South Sea Islanders

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For a general context to this article, see White Australia policy.
South Sea Islanders in Australia
Australian South Sea Islanders flag.svg
Flag of the South Sea Islanders
Nla pic-an24494586 south sea islanders.jpg
South Sea Islander labourers on a Queensland pineapple plantation, 1890s
Regions with significant populations
Sydney · Brisbane · Gold Coast · Melbourne
Australian English · Carolinian · Tongan · Māori · Samoan · others
Related ethnic groups
Pacific Islanders
Polynesia is the largest of three major cultural areas in the Pacific Ocean. Polynesia is generally defined as the islands within the Polynesian triangle.
South Sea Islander woman at Farnborough, Queensland, ca. 1895
South Sea Islander children at Innisfail, Queensland, ca. 1902–1905

South Sea Islanders refers to Australian descendants of people from more than 80 islands in the Western Pacific – including the Solomon Islands and Vanuatu (formerly the New Hebrides) in Melanesia and the Loyalty Islands, Samoa, Kiribati, Rotuma and Tuvalu in Polynesia and Micronesia – who were kidnapped or recruited between the mid to late 19th century as labourers in the sugarcane fields of Queensland. Some were kidnapped or tricked (or "blackbirded") into long-term indentured service. At its height, the recruiting accounted for over half the adult male population of some islands.

These people were generally referred to as Kanakas, which means "man", although many Islander descendants now regard the term as pejorative and an insulting reminder of their ancestors' exploitation at the hands of white planters.

With time, owing to intermarriage, many Australian South Sea Islanders also claim a mixed ancestry, including Aboriginals, Torres Strait Islanders and immigrants from the South Pacific Islands.

Of some 55,000 to 62,500 Islanders recruited, around 10,000 remained in Australia in 1901.[1] The majority were repatriated by the Australian Government in the period between 1906–08 under the Pacific Island Labourers Act 1901,[2] a piece of legislation related to the White Australia policy.[3] There was resistance to repatriation,[4] and controversy regarding the manner in which it was done.[5]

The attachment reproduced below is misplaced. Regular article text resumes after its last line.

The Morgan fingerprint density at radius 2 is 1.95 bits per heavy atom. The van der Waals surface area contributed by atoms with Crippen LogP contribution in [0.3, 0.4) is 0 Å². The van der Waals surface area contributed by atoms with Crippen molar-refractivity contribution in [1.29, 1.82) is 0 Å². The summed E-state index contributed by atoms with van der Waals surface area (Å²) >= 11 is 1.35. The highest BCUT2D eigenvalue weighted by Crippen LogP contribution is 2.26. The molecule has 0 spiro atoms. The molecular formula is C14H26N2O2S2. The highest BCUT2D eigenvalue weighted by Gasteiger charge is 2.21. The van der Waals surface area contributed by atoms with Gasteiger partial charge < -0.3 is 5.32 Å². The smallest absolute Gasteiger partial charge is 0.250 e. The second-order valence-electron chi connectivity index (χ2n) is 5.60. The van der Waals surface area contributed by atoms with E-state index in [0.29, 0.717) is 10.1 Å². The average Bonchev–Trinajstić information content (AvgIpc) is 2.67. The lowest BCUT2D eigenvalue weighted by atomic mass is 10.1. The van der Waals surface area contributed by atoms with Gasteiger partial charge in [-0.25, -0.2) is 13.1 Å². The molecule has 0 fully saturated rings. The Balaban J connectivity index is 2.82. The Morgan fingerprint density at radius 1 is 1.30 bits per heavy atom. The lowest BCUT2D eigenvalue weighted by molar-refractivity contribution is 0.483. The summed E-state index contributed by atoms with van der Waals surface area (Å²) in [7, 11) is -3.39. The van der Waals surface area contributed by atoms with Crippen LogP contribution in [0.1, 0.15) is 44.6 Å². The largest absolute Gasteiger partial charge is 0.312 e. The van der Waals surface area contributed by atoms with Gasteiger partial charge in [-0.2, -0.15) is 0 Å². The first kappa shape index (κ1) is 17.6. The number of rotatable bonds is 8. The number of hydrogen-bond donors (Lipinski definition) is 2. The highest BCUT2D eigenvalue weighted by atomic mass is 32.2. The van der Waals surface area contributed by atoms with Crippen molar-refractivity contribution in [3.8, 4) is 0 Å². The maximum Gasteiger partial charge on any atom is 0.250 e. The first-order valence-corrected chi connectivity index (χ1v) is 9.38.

Those exempted from repatriation, along with a number of others who escaped deportation, remained in Australia to form the basis of what is today Australia's largest non-indigenous black ethnic group. Today, the descendants of those who remained are officially referred to as South Sea Islanders. A 1992 census of South Sea Islanders reported around 10,000 descendants living in Queensland. Fewer than 3,500 were reported in the 2001 Australian census.[6]

The question of how many Islanders were "blackbirded" is unknown and remains controversial. The extent to which Islanders were recruited legally, persuaded, deceived, coerced or forced to leave their homes and travel to Queensland is difficult to evaluate and also controversial. Official documents and accounts from the period often conflict with the oral tradition passed down to the descendants of workers. Stories of blatantly violent kidnapping tend to relate to the first ten or so years of the trade.

Prominent Australian South Sea Islanders[edit]

In recent generations, facing many similar forms of discrimination in Australia as Aborigines and Torres Strait Islanders, Australian South Sea Islanders have been prominent figures in civil rights and politics. Faith Bandler, Evelyn Scott and Bonita Mabo (widow of Eddie Mabo) are prominent Indigenous activists who are also descendants of Pacific Island plantation workers.

Another area Australian South Sea Islanders have excelled in is sport, especially the game of rugby league. Australian international representatives Mal Meninga, Sam Backo, and Gorden Tallis are all members of the Australian South Sea Islander community.

See also[edit]


  1. ^ Tracey Flanagan, Meredith Wilkie, and Susanna Iuliano. Australian South Sea Islanders: A century of race discrimination under Australian law, Australian Human Rights Commission.
  2. ^ "Documenting Democracy". Retrieved 2012-10-14. 
  3. ^ Stefanie Affeldt: Consuming Whiteness. Australian Racism and the ‘White Sugar’ Campaign. Lit-Verlag, Münster 2014, pp. 152-188.
  4. ^ "KANAKA DEPORTATION.". The Sydney Morning Herald. National Library of Australia. 23 June 1903. p. 5. Retrieved 15 November 2015. 
  5. ^ "KANAKA DEPORTATION.". The Brisbane Courier. National Library of Australia. 18 December 1906. p. 4. Retrieved 15 November 2015. 
  6. ^ Tracey Flanagan, Meredith Wilkie, and Susanna Iuliano. "Australian South Sea Islanders: A Century of Race Discrimination under Australian Law", Australian Human Rights Commission.

External links[edit]